Long road ahead for contaminated water cleanup in Wake Forest
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WAKE FOREST—Health experts say there is no quick fix to clean up contaminated water found in a Wake Forest neighborhood.
Twenty-one homes have tested positive for a degreasing compound known as TCE. Experts say the source came from a manufacturing operation that's no longer in the neighborhood now residents are paying the price.
Halloween decorations outside of homes in Wake Forest pale in comparison to the real life terror that is haunting residents.
“I was terrified, I have two small children, they play in the yard. Obviously they drink the water,” said resident Karen Weathers.
The Environmental Protection Agency has become the newest resident off of Stony Hill Road as they work with the county and state to clean up contaminated water.
“We are dealing with a dynamic and very complex issue, there is no short term corrective action plan,” said Joseph Threadcraft with the Wake County Environmental Services.
The EPA said 21 homes have tested positive for TCE,14 of them exceeding maximum levels. Weathers' home did not test positive. However homes one lot over and down the road did.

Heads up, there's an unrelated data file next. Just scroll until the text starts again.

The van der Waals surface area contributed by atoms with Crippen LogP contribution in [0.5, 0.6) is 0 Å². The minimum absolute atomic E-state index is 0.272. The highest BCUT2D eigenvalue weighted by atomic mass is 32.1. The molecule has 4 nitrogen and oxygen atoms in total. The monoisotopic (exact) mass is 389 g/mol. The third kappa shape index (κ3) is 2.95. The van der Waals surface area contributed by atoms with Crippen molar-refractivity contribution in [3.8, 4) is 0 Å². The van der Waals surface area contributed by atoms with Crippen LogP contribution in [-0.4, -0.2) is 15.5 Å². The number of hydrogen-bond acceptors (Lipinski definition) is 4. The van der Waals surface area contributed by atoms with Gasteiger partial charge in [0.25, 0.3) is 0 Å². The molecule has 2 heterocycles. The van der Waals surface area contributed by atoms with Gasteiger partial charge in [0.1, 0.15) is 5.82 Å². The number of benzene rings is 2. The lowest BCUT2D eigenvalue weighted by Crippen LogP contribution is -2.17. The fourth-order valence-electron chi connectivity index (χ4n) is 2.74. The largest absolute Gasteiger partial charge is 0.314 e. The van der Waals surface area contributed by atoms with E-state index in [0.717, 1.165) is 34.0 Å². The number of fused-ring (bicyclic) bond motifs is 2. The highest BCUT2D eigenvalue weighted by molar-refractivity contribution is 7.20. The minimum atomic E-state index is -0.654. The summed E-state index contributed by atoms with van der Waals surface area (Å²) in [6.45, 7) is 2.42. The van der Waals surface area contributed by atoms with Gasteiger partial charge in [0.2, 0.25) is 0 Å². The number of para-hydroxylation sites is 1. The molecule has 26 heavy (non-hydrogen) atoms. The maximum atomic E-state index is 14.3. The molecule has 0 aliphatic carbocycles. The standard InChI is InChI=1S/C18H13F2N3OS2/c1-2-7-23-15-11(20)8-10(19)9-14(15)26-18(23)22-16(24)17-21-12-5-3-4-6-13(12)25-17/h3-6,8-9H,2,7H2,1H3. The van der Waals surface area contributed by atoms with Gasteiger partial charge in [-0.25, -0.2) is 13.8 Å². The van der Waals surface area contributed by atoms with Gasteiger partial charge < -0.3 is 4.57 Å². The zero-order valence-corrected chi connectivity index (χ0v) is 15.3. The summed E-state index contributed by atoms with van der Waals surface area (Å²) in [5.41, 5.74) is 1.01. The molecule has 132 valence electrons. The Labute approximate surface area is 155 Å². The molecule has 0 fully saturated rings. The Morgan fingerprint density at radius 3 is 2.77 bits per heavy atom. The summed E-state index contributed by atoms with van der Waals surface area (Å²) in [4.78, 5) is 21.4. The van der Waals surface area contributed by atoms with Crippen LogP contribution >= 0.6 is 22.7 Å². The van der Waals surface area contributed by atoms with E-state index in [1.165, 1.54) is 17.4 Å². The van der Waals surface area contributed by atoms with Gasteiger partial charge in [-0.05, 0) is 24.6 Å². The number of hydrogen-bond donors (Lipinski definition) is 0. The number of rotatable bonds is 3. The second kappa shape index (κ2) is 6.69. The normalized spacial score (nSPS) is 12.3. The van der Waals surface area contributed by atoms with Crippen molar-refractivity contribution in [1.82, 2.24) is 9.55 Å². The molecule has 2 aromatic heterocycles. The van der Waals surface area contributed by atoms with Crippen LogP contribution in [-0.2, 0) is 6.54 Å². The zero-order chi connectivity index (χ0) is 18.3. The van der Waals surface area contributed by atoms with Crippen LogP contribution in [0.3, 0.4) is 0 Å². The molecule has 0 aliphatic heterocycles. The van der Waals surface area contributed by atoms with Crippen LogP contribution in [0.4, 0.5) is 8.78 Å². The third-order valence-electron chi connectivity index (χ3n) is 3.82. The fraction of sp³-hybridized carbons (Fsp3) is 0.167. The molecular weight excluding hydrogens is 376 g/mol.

“I just would like to have straight answers, know exactly what we're dealing with, how we might handle it, where do we go tomorrow,” said Weathers.
The EPA said it was first notified about the compound back in 2005 but thought it was an isolated case. It was sent to the division of waste management with more than 2,000 other cases.
“We have to make decisions how we deploy our resources and that was our decision during that time,” says Jim Bateson with the Division of Waste Management.
The EPA has installed a carbon filtration system. There is also a possibility that the homes could be listed on its national priorities list and could be declared a federal superfund site but that could take years.
It is little comfort for residents as they move ahead.
“It's a financial issue as well as a health issue so there are some deep concerns in the neighborhood about what we might need to do,” said Weathers said.
The EPA said there is not enough information to say whether or not contaminated water that was found nearby in the Mangum Estates community is connected to Stony Hill Road.
At this point in time, nine homes there have tested positive for TCE.